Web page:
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Continua of Practice: Shadow to Light

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Teacher: Rodney Smith
Date: 2015-10-06
Venue: Seattle Insight Meditation Center



This week we look at our tendency to see life as either black or white or from any other polarizing perspective. Remember, on the spiritual journey the more definition we force upon the world, the more defined and clear is our individuation and the more isolated we feel. We gain our selfhood from creating physical and psychological boundaries upon our surround. Our self-definition is created by defining what we are as opposed to what we are not, which includes our physical, mental, emotional, psychological, and spiritual definitions. Freedom is coming out of these shadowy images created by our imposed boundaries and accepting the clear light of our humanity on all fronts.

The path can be summarized as “truth in, truth out,” which means seeing things the way they actually are and responding in alignment with that seeing. The distortions come from the egoic center that we place between the incoming data and the outgoing responses. This center tries to arrange the data to suit “my” preferences and respond according to “my” needs. It does this with words, ideas, and opinions. The spiritual path is the elimination of the distorting element through the realization that it is configured around a hollow center.

The ego attempts to hide or distance itself from difficulties and prolong contact with the pleasurable. It turns away from what it fears and by doing so creates a shadow effect in our consciousness. The shadow becomes that part of ourselves that we deem unacceptable. The shadow remains within our consciousness even as we attempt to expel it. The tension from this conflict is enormous. We project the shadow externally and fear being possessed by the powers of darkness even as this self-created force lies within our consciousness. We set up boundaries of tension, fenced lines of protection, to keep what is unacceptable at bay. We are left with the symptoms of tension, anxiety, and fear, which sets the world up to be as terrorizing as we project it to be.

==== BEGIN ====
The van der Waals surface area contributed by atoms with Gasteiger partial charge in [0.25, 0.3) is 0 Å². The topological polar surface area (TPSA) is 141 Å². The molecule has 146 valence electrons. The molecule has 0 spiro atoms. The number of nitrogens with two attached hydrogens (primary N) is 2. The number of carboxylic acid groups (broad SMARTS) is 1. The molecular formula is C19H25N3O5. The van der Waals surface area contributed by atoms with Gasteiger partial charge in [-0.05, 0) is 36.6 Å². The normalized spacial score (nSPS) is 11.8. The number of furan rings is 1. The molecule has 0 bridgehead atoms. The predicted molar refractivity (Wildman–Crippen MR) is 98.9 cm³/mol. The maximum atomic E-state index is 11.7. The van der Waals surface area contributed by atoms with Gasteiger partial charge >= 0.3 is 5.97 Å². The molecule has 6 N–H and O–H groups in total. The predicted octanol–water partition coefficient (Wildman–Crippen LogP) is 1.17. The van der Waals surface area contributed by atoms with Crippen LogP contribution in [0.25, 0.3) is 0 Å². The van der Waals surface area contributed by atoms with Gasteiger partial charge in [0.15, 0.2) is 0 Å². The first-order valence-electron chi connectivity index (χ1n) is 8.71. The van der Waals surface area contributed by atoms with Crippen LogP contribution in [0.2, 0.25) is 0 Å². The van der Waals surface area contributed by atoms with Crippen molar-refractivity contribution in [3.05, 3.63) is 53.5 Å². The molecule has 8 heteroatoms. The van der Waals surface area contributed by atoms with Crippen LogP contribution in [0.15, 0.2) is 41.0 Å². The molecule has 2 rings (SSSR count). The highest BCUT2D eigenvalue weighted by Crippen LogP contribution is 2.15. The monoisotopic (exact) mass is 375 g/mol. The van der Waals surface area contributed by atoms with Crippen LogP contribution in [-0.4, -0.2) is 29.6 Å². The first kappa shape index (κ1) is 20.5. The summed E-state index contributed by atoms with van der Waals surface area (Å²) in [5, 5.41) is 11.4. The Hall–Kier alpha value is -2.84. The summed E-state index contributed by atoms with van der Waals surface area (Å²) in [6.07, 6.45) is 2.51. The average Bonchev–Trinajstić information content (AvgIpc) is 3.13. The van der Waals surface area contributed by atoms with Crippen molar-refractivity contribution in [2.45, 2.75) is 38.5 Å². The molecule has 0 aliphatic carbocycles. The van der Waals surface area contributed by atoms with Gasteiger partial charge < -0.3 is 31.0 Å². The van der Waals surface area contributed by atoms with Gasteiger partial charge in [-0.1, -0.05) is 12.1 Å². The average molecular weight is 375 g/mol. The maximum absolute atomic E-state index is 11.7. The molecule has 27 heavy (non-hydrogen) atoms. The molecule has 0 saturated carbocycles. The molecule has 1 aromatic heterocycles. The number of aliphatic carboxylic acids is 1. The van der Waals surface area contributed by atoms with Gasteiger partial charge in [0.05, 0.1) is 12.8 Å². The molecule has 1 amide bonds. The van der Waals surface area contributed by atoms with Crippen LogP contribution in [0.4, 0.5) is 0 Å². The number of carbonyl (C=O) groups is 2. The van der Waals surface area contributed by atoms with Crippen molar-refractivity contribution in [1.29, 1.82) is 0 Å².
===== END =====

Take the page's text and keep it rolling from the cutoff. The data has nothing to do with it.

When we want one thing, we are also defining what we do not want – everything else but that one thing. An important dharma principle is that when we assert our influences in one direction, we become bound in the opposite direction by the very tension we use to define what we want. St Augustine said, “To act is to sin, to create is to destroy” This is true of our opinions, beliefs, ideas, attitudes, self-descriptions, etc. We literally create both forces simultaneously. We try to strengthen one at the expense of the other, which in effect strengthens both equally. In order to ward off the opposite influence we try to proclaim our friendly domain with exaggerated rhetoric. We proselytize, convert, preach, and recruit because if we slow down or stop the tension the antagonizing position gains traction within our minds, which frightens us and sends us back to the pulpit.

The mind separates out and divides. By insisting that everything has a definition, meaning, and purpose we suspend the wonder of the world and place all of its endless possibilities on hold. This dharma continuum seeks to move our spiritual journey to the right side through less definition. By dropping boundaries, opening the spaces, and allowing light to flood into the darkened areas of consciousness, we meet life in wonder. We have to intentionally seek out those areas of tension and welcome them in the light of day (this is insight). The false nirvana of this continuum is the hardened certainty that the shadow offers us in terms of our beliefs and righteous actions. To move forward we have to lose that confidence and sureness and fall backward into uncertainty. The counter-influence is realizing that we are the creators of our own heaven and hell, and to give up hell, we have to release both.


The first step in releasing a boundary is to acknowledge the symptoms that result from cutting part of yourself away. Touch your symptoms with caring attention, without judging or blaming. Allow yourself to feel your symptoms of reactive thoughts, prejudices, anxieties, and disapproval. Feel the symptom fully and ask, “What is this symptom protecting me from knowing about myself?” Notice that when you dislike a mannerism in someone you perceive that trait external to yourself. But you must know it in yourself in order to dislike in someone else. Disliking what you perceive in yourself, you pin the responsibility of ownership onto another person, and the boundary is secure.


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